• The U.S. Wants to Bury SC’s Plutonium Stockpile Forever. Its New Home Isn’t Sure It Wants It.

    How long will it take for weapons-grade plutonium stockpile, temporarily stored at the South Carolina’s Savanah River nuclear weapons complex, to decay, that it, to have its radioactivity reduced to a level at which it will no longer pose radiation risks or turned into nuclear weapons? About seven billion years, or a little more than double the age of planet Earth. The government’s plutonium plan calls for expanding a nuclear waste burial ground located inside an abandoned salt mine near Carlsbad, New Mexico, which is known as the Waste Isolation Pilot Plant, or WIPP. But New Mexico objects.

  • Earthquake Conspiracy Theorists Are Wreaking Havoc During Emergencies

    Scientists have been trying hard to be able to predict earthquakes, because accurately predicting an earthquake would save lives, decrease property damage, and allow people to have some measure of control over one of nature’s most frightening and unpredictable events. Scientific predictions of the location and time of specific tremors are modest in scope – which have created an opening for earthquake conspiracy theorists who “claim that they have discovered the key to accurate quake prediction, as well as the hidden secrets behind why these tremors happen,” Anna Merlan writes.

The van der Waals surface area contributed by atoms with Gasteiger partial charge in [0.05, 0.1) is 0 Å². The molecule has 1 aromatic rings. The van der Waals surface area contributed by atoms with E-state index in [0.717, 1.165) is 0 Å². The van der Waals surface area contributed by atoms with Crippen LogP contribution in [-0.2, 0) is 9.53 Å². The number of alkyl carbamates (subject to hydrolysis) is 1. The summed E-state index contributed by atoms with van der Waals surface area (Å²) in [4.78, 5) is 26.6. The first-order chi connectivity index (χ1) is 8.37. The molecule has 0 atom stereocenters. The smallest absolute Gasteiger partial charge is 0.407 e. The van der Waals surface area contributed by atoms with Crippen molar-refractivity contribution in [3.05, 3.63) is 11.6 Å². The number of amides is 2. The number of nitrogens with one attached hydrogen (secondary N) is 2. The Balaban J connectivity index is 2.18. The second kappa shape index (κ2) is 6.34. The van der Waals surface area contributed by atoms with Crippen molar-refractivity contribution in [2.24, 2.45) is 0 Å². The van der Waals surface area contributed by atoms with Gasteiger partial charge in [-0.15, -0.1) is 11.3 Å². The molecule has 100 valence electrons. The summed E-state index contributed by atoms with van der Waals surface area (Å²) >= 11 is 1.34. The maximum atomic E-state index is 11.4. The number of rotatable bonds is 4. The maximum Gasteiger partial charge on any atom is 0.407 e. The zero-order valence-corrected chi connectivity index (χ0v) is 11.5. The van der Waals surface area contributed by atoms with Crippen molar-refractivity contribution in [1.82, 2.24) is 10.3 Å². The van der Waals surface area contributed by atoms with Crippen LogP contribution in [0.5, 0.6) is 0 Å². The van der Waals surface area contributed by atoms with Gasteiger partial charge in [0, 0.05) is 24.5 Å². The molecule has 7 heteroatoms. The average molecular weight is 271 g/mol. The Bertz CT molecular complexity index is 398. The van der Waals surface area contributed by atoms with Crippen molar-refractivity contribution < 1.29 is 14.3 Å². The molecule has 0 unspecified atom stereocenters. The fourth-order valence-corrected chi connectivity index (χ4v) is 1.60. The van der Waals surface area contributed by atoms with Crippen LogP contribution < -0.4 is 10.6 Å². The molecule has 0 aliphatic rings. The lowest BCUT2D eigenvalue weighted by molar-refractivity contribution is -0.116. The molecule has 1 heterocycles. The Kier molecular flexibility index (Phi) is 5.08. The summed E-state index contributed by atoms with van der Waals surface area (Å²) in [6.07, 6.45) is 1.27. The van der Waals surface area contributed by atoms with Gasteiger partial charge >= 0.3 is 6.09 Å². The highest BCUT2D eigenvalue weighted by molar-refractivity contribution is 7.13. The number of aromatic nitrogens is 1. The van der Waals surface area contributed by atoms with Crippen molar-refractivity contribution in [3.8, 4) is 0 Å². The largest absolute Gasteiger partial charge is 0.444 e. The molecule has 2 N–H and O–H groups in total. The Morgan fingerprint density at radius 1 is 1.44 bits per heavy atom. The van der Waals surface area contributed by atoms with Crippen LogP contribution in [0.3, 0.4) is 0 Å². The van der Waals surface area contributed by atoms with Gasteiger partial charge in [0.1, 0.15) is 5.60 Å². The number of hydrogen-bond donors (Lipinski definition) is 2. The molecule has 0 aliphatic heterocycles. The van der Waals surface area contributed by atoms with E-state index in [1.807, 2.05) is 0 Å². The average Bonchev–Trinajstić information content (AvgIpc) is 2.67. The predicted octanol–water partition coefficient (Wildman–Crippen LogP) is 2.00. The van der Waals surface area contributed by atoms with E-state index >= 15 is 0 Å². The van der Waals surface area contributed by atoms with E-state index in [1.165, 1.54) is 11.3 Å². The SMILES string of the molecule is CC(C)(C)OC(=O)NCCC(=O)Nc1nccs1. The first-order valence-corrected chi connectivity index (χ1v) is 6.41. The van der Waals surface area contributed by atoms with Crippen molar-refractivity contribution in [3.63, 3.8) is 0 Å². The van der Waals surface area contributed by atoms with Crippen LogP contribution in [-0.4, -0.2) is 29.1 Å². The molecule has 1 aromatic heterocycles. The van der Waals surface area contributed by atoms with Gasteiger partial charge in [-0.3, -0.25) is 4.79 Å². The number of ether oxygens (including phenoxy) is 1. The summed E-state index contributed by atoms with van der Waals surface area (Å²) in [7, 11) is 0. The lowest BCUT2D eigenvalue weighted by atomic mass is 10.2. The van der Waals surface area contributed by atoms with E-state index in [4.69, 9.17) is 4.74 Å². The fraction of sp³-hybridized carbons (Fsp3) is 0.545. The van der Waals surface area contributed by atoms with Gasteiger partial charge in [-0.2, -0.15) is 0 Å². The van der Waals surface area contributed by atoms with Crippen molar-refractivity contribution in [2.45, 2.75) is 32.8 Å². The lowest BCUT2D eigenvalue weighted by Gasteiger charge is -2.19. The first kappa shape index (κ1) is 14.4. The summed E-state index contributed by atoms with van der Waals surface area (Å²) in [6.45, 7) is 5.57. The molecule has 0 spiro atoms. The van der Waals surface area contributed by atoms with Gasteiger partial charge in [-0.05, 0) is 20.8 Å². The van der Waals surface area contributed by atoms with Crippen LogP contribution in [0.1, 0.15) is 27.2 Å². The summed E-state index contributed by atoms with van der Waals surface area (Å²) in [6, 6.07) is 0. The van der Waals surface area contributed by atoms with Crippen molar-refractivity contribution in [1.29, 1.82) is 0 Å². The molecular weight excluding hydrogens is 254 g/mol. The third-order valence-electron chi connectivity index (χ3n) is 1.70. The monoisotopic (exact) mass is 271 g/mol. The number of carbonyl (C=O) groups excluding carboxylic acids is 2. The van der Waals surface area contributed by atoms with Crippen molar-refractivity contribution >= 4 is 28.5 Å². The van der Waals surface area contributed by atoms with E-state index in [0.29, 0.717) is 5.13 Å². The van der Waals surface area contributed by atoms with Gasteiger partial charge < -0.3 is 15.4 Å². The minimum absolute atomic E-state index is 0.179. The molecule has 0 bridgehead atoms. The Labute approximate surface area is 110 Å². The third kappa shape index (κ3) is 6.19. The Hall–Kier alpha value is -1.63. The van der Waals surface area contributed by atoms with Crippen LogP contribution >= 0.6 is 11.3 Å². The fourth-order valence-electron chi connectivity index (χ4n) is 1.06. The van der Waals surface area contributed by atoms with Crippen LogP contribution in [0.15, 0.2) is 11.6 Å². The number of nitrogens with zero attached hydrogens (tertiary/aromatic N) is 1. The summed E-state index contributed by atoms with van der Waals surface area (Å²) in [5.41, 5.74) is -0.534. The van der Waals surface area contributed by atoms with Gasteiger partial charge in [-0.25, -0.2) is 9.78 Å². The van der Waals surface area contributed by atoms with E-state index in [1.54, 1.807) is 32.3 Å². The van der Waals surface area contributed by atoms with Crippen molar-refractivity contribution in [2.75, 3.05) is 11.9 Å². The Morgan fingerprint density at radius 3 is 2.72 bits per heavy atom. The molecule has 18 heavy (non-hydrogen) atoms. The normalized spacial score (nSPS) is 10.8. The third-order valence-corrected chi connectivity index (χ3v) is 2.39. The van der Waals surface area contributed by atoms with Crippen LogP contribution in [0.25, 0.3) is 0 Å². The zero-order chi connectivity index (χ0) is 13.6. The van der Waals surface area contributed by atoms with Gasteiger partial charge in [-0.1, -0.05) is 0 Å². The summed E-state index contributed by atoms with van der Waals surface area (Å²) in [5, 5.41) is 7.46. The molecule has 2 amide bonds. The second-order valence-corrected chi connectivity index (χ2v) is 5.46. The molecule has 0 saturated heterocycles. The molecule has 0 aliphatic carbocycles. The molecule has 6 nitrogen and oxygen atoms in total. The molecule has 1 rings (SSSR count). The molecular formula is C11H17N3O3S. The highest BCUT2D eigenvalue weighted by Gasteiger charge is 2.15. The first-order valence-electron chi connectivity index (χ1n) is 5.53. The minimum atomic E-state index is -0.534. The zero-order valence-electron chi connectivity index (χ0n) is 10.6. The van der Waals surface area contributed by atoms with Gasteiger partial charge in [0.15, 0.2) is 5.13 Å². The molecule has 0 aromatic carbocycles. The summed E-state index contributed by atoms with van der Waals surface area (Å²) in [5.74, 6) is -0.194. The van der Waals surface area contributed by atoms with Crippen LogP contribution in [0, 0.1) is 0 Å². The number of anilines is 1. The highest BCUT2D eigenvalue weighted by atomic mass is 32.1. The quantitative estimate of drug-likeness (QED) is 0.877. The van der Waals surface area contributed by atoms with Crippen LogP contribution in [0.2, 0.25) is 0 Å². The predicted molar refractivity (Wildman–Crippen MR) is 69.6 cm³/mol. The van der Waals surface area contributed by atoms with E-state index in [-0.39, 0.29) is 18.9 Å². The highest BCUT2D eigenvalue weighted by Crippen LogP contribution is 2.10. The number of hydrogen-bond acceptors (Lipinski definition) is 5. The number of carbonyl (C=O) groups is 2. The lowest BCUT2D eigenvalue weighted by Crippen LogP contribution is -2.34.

• System Locates Shooters Using Smartphone

    Researchers have developed a system that can accurately locate a shooter based on video recordings from as few as three smartphones. When demonstrated using three video recordings from the 2017 mass shooting in Las Vegas that left 58 people dead and hundreds wounded, the system correctly estimated the shooter’s actual location - the north wing of the Mandalay Bay hotel. The estimate was based on three gunshots fired within the first minute of what would be a prolonged massacre.

  • Victory: Pennsylvania Supreme Court Rules Police Can’t Force You to Tell Them Your Password

    The Pennsylvania Supreme Court issued a forceful opinion on Wednesday holding that the Fifth Amendment to the U.S. Constitution protects individuals from being forced to disclose the passcode to their devices to the police. The court found that disclosing a password is “testimony” protected by the Fifth Amendment’s privilege against self-incrimination.

  • Cryptocurrency and National Insecurity

    A recent exercise at Harvard’s Kennedy School explored the dangers of large sums of money being secretly sent to hostile nations. The exercise brought together administration veterans, career diplomats, and academics to dramatize a very real prospect — the rise of an encrypted digital currency that would upend the U.S. dollar’s dominance and effectively render ineffective economic sanctions, like those currently applied to North Korea.